“Retailers Temper Recovery Hopes with Caution” read the headline on a recent newspaper article about business and the economy, and I think that pretty much says it all. It’s been a roller-coaster ride of peaks and valleys, but after more than two years of uncertainty, everybody—retailers, shoppers, suppliers, makers—just wants it all to go back to the way it was before the bottom dropped out of the stock market in 2008.
Which isn’t going to happen. Moving forward is the only way to proceed. For small retailers, that means taking a long, hard look at the way they’re doing business.
Think that just because you open the doors every morning, shoppers will come in? Wrong. Think that putting all your efforts into social media to the exclusion of human contact with your clientele will automatically get you more of them? Wrong. Think that putting everything on sale to undercut the big-box retailers will make a difference? Maybe in the short run, but then what will you do?
I’ve had conversations with numerous craft retailers since the beginning of the year, and what I’ve come away with is worth sharing. First, no two galleries are alike, and what works for one might not work so well for another. Location has a lot to do with foot traffic, as does exclusivity of merchandise. Yet the common thread running through every successful gallery I’ve seen, no matter where it’s located, is a strong sense of community outreach.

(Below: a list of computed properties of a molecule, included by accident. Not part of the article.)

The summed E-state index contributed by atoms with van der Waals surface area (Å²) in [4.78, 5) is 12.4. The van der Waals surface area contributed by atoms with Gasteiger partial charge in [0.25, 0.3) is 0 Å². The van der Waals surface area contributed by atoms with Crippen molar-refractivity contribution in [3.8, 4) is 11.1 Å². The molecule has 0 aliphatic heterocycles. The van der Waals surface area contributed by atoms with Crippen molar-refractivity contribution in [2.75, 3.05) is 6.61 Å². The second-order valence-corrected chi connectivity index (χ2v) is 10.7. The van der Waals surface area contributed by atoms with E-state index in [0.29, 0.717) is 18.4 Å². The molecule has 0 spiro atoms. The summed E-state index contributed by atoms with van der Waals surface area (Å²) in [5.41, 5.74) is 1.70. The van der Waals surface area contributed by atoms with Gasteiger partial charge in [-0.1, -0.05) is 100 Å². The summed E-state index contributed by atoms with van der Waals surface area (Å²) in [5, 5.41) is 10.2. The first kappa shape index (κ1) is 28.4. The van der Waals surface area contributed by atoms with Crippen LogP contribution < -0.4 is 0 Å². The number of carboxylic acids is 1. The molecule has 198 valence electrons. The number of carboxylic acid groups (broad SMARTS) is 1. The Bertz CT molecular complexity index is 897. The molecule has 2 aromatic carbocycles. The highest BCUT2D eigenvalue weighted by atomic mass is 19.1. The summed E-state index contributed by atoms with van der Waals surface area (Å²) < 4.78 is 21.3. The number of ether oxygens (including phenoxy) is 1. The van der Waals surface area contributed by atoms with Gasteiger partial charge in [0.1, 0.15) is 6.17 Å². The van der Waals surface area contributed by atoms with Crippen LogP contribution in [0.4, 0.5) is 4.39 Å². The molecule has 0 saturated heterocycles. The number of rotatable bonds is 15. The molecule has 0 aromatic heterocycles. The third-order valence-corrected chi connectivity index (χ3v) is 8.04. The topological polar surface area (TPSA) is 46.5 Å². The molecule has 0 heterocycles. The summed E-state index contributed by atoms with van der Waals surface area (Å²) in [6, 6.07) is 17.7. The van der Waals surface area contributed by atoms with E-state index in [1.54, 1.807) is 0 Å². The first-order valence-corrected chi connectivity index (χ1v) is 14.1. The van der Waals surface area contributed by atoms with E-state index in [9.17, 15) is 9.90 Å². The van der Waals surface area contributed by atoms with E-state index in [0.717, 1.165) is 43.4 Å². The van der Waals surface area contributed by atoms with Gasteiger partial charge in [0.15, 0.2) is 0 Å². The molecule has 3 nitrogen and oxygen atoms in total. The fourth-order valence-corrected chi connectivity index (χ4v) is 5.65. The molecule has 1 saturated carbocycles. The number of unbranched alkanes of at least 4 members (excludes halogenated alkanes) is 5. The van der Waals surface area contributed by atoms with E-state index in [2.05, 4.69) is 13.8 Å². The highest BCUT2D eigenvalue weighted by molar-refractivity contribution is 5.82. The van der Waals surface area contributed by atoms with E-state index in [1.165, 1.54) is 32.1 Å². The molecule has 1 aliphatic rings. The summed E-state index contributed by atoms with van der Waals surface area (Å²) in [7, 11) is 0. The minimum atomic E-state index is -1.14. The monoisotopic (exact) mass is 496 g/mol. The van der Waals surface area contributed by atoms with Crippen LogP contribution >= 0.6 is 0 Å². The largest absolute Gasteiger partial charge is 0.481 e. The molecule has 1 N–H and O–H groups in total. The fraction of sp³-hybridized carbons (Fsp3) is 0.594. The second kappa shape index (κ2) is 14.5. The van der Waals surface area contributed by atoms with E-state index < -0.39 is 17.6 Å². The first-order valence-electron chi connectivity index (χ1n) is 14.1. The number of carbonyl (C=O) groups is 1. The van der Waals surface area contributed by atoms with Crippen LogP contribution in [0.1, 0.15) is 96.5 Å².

For Anne and Barry Bradley, of Artisans at Rocky Hill in Fredericksburg, Texas, that means fostering a sense of family with the Texas Hill Country artists they represent and a sense of community with other local retailers. For Mike Stutland, of Artique Gallery in Lexington, Ky., it means collaborating with complementary local businesses to mount special events.
For Diana Mathews, of Quirk Gallery in Richmond, Va., it meant devising an ingeniously configured deck of playing cards that engaged other retailers, with mutually profitable results. And for one group of specialty retailers in Alexandria, Va., it meant banding together to launch a “Handcrafted Alexandria” marketing campaign.
This issue of NICHE focuses on proven ways to tackle the recalcitrant economy—and win. We asked writer Marilyn Millstone to research how smart retailers are using community outreach to grow sales and mount attention-grabbing events. Her report, “Guerrilla Marketing for Holiday Dollars,” starts on page 50. And for more on the Bradleys and their “keep it local” strategies for success, turn to page 44.
It all comes down to people, and not just the virtual kind. Interestingly enough, Anne Bradley doesn’t have a Facebook page. She doesn’t do Twitter, although she says she’ll probably get around to using both some day. But she has developed solid ongoing relationships with her staff, her artists and the local business community. And she is a master networker.
There’s a strong message there, but I’ll let you draw your own conclusions.